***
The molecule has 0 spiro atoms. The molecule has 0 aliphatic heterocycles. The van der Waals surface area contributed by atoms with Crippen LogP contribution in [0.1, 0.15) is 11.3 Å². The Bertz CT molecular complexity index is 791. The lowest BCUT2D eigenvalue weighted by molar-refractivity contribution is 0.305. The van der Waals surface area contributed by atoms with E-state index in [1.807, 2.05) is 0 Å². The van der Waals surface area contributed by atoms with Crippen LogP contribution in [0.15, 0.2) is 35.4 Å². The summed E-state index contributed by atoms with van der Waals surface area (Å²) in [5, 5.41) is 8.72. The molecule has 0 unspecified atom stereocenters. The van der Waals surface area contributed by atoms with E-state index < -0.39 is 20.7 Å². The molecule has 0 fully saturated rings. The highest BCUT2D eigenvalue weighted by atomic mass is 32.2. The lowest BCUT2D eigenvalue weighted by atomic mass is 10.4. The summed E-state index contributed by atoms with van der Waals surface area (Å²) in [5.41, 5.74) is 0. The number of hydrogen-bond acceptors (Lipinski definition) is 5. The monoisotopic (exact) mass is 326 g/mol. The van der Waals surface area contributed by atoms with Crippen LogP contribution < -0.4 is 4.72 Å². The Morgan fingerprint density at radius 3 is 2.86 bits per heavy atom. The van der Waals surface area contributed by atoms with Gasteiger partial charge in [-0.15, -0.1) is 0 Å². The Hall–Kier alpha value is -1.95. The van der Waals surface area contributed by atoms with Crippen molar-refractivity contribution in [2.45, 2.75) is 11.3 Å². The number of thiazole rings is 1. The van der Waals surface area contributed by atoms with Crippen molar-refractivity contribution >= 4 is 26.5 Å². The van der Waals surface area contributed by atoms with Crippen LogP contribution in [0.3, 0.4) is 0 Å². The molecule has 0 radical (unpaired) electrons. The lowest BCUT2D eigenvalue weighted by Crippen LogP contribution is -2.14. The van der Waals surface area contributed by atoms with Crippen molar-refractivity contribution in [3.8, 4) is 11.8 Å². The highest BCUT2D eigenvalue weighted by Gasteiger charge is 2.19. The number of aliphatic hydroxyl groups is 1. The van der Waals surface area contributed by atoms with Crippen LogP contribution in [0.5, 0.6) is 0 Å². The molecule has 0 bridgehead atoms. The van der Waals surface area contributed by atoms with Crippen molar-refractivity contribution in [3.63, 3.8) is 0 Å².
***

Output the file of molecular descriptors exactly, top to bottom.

The molecule has 0 spiro atoms. The molecule has 0 aliphatic heterocycles. The van der Waals surface area contributed by atoms with Crippen LogP contribution in [0.1, 0.15) is 11.3 Å². The Bertz CT molecular complexity index is 791. The lowest BCUT2D eigenvalue weighted by molar-refractivity contribution is 0.305. The van der Waals surface area contributed by atoms with E-state index in [1.807, 2.05) is 0 Å². The van der Waals surface area contributed by atoms with Crippen LogP contribution in [0.15, 0.2) is 35.4 Å². The summed E-state index contributed by atoms with van der Waals surface area (Å²) in [5, 5.41) is 8.72. The molecule has 0 unspecified atom stereocenters. The van der Waals surface area contributed by atoms with E-state index < -0.39 is 20.7 Å². The molecule has 0 fully saturated rings. The highest BCUT2D eigenvalue weighted by atomic mass is 32.2. The lowest BCUT2D eigenvalue weighted by atomic mass is 10.4. The summed E-state index contributed by atoms with van der Waals surface area (Å²) in [5.41, 5.74) is 0. The number of hydrogen-bond acceptors (Lipinski definition) is 5. The monoisotopic (exact) mass is 326 g/mol. The van der Waals surface area contributed by atoms with Crippen LogP contribution < -0.4 is 4.72 Å². The Morgan fingerprint density at radius 3 is 2.86 bits per heavy atom. The van der Waals surface area contributed by atoms with Gasteiger partial charge in [-0.15, -0.1) is 0 Å². The Hall–Kier alpha value is -1.95. The van der Waals surface area contributed by atoms with Crippen molar-refractivity contribution in [2.45, 2.75) is 11.3 Å². The number of thiazole rings is 1. The van der Waals surface area contributed by atoms with Crippen molar-refractivity contribution >= 4 is 26.5 Å². The van der Waals surface area contributed by atoms with Crippen LogP contribution in [0.3, 0.4) is 0 Å². The molecule has 0 radical (unpaired) electrons. The lowest BCUT2D eigenvalue weighted by Crippen LogP contribution is -2.14. The van der Waals surface area contributed by atoms with Crippen molar-refractivity contribution in [3.8, 4) is 11.8 Å². The highest BCUT2D eigenvalue weighted by Gasteiger charge is 2.19. The number of aliphatic hydroxyl groups is 1. The van der Waals surface area contributed by atoms with Crippen LogP contribution in [0.5, 0.6) is 0 Å². The molecule has 0 bridgehead atoms. The van der Waals surface area contributed by atoms with Crippen molar-refractivity contribution in [3.63, 3.8) is 0 Å².